Harper’s last words before going under in the frigid waters were “Believe on the Lord Jesus, and you will be saved!”.

Does Hollywood remember this heroic man?

No.

But that doesn’t matter.

This servant of God did what he had to do. While other people were trying to save their own lives, John Harper gave up his own life so that others could be saved.

When looking back at Harper, one may think of John 15v13: Greater love has no one than this, than to lay down one’s life for his friends.

And when you look back at all of the extremely wealthy people we’ve mentioned this morning, there’s one verse that should come to mind–  Mark 8v36:  For what will it profit a man if he gains the whole world, and loses his own soul?

Jesus says in Matthew 19v24 that “it is easier for a camel to go through the eye of a needle than for a rich man to enter the kingdom of God”.   It is not the fact that a person has riches that keeps them from Heaven, but the fact that riches have them.  Their riches rule them.  It’s just like the rich young ruler who asked Jesus (Luke 18) how he could inherit eternal life.  In the end, the rich young ruler couldn’t do it, because he was too attached to his worldly possessions, and with doing things that are not God’s ways.

Having millions upon millions in your bank account may give you an awesome sense of power.  But what is the true value of these things if in the gaining or having of them you lose your own soul?

To build the Titanic one hundred years ago cost £4.7 million ($7.5 million).  Each of these wealthy men could have bought the Titanic.  In fact, they each could have bought it many times over.

Yet they couldn’t buy a ticket onto a lifeboat to save themselves.  All this wealth could not save them.  It never can.

John Harper was richer than any person on the Titanic.  He already had much more than the world could ever offer.  He showed that he had more wealth than all the rest of them put together.  Harper had eternity.

Think for a moment of the greatest ambition that you have. If you could be anything you wanted to be, if you could have anything you wanted to have, what would that be?  What would you choose?

Now, if in achieving that goal, you lost your own soul, would it be worth it?

And if you did indeed gain the whole world, how long do you think you could hold on to it?  How long could you enjoy it?  Fifty years?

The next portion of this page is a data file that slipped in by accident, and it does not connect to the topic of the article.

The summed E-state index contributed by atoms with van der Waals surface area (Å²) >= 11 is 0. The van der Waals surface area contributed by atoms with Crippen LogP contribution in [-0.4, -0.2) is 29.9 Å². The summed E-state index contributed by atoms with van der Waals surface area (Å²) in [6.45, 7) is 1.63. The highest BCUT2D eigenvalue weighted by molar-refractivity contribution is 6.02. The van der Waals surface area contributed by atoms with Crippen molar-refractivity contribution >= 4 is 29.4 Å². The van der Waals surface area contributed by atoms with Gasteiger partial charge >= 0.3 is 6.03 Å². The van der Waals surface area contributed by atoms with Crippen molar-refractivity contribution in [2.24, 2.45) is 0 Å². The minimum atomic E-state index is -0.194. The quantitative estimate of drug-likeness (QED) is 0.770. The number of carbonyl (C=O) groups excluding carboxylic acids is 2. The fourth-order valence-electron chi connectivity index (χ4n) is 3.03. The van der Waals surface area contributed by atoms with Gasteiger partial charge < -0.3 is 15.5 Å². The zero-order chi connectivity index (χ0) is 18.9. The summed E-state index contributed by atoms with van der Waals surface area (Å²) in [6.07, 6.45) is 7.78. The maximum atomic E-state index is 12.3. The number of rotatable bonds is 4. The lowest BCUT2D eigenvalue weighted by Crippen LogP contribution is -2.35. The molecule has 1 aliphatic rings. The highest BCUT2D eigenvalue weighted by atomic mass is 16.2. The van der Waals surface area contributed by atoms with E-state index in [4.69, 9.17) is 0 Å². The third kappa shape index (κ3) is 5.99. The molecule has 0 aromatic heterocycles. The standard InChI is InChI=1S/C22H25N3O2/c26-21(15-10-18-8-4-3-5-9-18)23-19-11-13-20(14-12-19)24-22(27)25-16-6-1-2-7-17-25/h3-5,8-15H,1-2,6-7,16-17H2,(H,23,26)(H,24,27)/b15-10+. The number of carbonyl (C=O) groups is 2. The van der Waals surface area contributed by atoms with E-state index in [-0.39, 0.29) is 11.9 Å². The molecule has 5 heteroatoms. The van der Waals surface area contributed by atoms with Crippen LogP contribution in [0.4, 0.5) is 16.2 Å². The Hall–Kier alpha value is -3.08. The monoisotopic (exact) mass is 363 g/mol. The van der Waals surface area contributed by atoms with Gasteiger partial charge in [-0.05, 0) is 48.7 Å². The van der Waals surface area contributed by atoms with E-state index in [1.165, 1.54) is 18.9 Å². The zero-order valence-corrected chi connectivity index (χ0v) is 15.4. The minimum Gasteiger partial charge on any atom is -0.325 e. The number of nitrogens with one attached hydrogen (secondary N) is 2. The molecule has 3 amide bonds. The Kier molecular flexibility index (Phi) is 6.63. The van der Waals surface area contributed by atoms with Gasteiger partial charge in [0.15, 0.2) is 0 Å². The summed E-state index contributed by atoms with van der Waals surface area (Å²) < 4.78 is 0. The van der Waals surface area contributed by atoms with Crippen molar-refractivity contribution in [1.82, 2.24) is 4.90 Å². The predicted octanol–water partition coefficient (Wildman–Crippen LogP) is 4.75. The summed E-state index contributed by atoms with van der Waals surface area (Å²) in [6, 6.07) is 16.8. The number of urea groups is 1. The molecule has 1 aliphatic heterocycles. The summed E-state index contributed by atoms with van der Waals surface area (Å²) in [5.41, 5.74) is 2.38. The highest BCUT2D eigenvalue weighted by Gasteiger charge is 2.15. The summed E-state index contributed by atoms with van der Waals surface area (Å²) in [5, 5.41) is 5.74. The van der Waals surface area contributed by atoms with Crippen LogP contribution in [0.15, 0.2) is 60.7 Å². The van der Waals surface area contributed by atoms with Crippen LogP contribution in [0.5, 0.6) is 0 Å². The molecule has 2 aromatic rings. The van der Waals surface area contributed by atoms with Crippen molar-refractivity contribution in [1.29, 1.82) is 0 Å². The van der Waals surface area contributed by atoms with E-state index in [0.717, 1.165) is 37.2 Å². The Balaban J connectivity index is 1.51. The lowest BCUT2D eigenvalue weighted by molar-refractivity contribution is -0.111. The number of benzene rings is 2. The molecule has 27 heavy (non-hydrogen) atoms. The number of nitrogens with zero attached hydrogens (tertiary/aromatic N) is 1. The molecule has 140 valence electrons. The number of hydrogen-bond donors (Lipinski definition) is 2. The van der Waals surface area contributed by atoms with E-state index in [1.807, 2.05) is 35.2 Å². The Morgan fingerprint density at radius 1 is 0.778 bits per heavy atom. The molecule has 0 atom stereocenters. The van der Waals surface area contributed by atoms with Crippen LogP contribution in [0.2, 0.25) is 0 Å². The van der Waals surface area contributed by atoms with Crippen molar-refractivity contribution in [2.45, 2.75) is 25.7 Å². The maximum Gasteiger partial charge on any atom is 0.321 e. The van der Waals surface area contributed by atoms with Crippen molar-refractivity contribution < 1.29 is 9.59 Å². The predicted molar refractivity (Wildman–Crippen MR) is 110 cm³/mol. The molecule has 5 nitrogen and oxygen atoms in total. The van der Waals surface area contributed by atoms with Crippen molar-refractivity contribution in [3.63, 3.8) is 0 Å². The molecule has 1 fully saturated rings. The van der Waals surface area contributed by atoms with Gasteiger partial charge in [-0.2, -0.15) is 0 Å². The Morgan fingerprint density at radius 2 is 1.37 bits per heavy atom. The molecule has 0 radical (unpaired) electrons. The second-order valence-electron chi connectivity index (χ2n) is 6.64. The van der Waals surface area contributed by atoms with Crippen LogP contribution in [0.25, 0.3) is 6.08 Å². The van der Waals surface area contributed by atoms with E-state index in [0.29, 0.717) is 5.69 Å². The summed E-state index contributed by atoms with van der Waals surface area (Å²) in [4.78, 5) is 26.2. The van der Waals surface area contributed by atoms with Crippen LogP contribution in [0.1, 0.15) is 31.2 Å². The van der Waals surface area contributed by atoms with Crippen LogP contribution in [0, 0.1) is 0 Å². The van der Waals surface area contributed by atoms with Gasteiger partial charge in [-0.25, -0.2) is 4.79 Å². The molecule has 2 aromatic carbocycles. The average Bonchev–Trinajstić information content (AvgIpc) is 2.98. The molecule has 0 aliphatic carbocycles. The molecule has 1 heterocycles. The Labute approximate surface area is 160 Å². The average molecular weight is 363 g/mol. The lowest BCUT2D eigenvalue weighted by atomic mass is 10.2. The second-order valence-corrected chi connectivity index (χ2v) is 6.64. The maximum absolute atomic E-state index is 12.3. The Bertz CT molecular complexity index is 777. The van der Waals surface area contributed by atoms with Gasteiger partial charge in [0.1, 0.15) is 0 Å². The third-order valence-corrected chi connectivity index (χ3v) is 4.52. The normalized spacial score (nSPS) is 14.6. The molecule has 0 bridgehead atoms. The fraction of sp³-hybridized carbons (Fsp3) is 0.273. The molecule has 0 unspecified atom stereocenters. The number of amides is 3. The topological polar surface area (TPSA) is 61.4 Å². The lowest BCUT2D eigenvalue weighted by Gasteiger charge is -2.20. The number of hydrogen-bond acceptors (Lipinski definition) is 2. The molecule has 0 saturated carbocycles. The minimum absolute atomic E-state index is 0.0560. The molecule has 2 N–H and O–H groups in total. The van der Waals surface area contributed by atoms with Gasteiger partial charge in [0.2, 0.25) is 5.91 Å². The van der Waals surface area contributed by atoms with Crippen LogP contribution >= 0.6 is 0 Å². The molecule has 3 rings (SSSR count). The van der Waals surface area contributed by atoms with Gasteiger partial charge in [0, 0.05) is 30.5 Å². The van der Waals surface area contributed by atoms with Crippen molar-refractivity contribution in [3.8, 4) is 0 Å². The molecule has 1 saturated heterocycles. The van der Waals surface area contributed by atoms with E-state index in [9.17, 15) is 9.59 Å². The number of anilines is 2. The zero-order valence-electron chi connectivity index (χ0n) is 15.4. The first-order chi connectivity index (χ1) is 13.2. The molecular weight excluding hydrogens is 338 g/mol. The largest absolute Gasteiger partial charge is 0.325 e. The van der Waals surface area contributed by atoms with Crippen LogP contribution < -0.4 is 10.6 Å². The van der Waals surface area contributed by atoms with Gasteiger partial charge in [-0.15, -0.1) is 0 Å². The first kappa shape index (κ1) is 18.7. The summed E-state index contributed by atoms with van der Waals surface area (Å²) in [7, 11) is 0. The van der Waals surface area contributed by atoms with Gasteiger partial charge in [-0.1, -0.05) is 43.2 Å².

What Jesus was talking about was eternity.  “For what will it profit a man if he gains the whole world, and loses his own soul?”.  That’s eternal.  The gaining of the world is only for a very short time.  The pleasures of this world are always limited, they all have definite time limitations.  But a walk with God is forever.  And it can start here on Earth, just as we see with John Harper.

So, again, if you could have anything that you wanted, if you could have anything you desired, absolutely anything, what would it be?

If you were able to achieve or to attain that wish, that desire, but it cost you your soul, what would it profit you?  What would it profit you if you gained the whole world, but you lost your own soul?  Is it worth the cost?

Of course it’s not.

So if trading the biggest thing you can imagine or wish for isn’t worth exchanging that for your soul–  then what about the little things?  What about the little things that you think and say and do that keep you from the treasures of the Kingdom?  Are they worth exchanging for what God has for you?

Turn in your Bibles to Mark 8v34-37.  In my Bible, this section is headed, “Take Up the Cross and Follow Him”:


34 When He had called the people to Himself, with His disciples also, He said to them, “Whoever desires to come after Me, let him deny himself, and take up his cross, and follow Me.
35 For whoever desires to save his life will lose it, but whoever loses his life for My sake and the gospel’s will save it.
36 For what will it profit a man if he gains the whole world, and loses his own soul?
37 Or what will a man give in exchange for his soul?

If we are going to live “the abundant life” that Jesus promises in John 10v10, it’s not going to be gotten doing things the way the world does them.  It’s not going to be gained by having or pursuing the things of this world.  In fact, in John 10v10, Jesus says “The thief does not come except to steal, and to kill, and to destroy. I have come that they may have life, and that they may have it more abundantly.”
The world will steal and kill and destroy that abundant life God promises us if we choose to pursue these things over pursuing the ways of God.  Jesus Himself tells us that if we are to have the abundant life, then we are to deny ourselves, to take up our own crosses.  This is the very opposite of the way of the world.

But it is the only way.

Money and power and pursuing the things of this world will not get us into Heaven any more than these things got Titanic’s wealthy men into lifeboats.  In fact, they will be the very things that will keep us from truly knowing God.  The only way we can get into Heaven is by trusting in Christ, who paid for our passage on the Cross.

About Ken Cook

Ken Cook has written 15 post in this blog.

I agree with the 1689 London Baptist Confession of Faith, am married with two sons. I am finishing my Ordination here shortly. I have worked for Carm for a bit more than a Year.